I’ve been a practicing veterinarian for over 35 years, and there’s not a week goes by that a pet doesn’t need something for their pet’s health or well-being that the pet owner can’t afford.
The pet might need his teeth cleaned, a cruciate ligament in the knee fixed, expensive skin medication, or referral to a specialist.
I might need for the pet to have an ultrasound to confirm a suspected heart problem, dental radiographs to look for hidden infection or a tooth fracture that could be causing excruciating pain and the pet to bite, a culture and sensitivity test to determine exactly what infection the pet has and what antibiotic is the best to treat it, or expensive blood chemistry tests to detect a problem in its earliest stages.
When the pet owner can’t afford these “needs,” it’s the pet who suffers first. But pet owners also suffer as they watch their pet endure severe pain, scratching, losing weight, and more. They also regret not being able to accept professional recommendations and give their pet the highest level of veterinary care.
And because their pet is a human life-support system cleverly disguised as a pet, the Bond is at risk of being diminished or fractured prematurely or completely. I’ve seen so many tears, regrets, and even attempted suicides because pet owners couldn’t pay for some of those “needs.”
One case from many years ago stands out. A 6-year-old female shepherd cross named Roscoe had intermittent vomiting and diarrhea and was losing weight. We tried Plan A: simple solutions such as antibiotics, special diets, and things to slow motility and calm the gastrointestinal tract.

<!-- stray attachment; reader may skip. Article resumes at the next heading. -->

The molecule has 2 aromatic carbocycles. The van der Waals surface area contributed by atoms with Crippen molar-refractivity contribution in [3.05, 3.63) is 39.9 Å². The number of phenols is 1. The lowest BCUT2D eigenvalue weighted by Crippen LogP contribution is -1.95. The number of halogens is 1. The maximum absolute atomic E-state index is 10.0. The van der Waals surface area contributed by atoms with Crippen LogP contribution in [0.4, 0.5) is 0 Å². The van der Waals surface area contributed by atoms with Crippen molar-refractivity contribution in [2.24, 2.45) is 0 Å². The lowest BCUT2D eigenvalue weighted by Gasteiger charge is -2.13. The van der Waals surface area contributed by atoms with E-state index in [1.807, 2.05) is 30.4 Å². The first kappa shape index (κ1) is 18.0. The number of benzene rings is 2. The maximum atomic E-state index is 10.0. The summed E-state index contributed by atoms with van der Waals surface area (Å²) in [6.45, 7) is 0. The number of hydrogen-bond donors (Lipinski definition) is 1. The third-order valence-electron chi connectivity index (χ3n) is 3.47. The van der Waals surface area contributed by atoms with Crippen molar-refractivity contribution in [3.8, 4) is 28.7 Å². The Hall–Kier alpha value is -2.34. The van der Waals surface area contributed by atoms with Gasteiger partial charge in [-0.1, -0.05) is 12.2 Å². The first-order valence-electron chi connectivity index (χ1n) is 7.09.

Plan A didn’t work.
Did the dog have a strain of bacteria the antibiotic wouldn’t treat? Could it be hyperthyroidism, Addison’s, diabetes, or even an intestinal foreign body? We needed to do blood work to rule out a resistant infection, a complete blood chemistry profile to look for organ failure or a metabolic disease.
Roscoe was a beloved member of the family. The owners wanted to offer her the best chance with an accurate diagnosis and aggressive treatment plan, but their pocketbook had veto power. So we tried another antibiotic and a more powerful generic drug to hopefully stop the vomiting, decrease intestinal hyper-motility, and stop the weight loss.
Plan B – the shotgun approach, where you shoot cheaply at everything – didn’t work, either. While we worked with the owners to provide as much care as we could within our own hospital, in the end we had to give Roscoe the final grace.
We asked the owners if we could do an autopsy, and what it showed was that Roscoe had swallowed a ball with a hole in the middle, like a semi-rigid donut. Sometimes food would pass, and other times it would form a plug and, like a plugged drain, what went down would come back up.
Eventually the intestines became necrotic and Roscoe went downhill quickly. If the owners had saved money for veterinary situations like this (which almost never happens) or better yet, had pet insurance, this problem would have been diagnosed in its earliest stages, a successful surgery could have been initiated, and middle-aged Roscoe could have lived a happy, healthy, full life.
Roscoe’s owners were devastated at losing a dog they considered their child. They felt guilty that, rather having to make decisions based on what’s best for Roscoe, they had to make life-and-death decisions on what was best for their finances.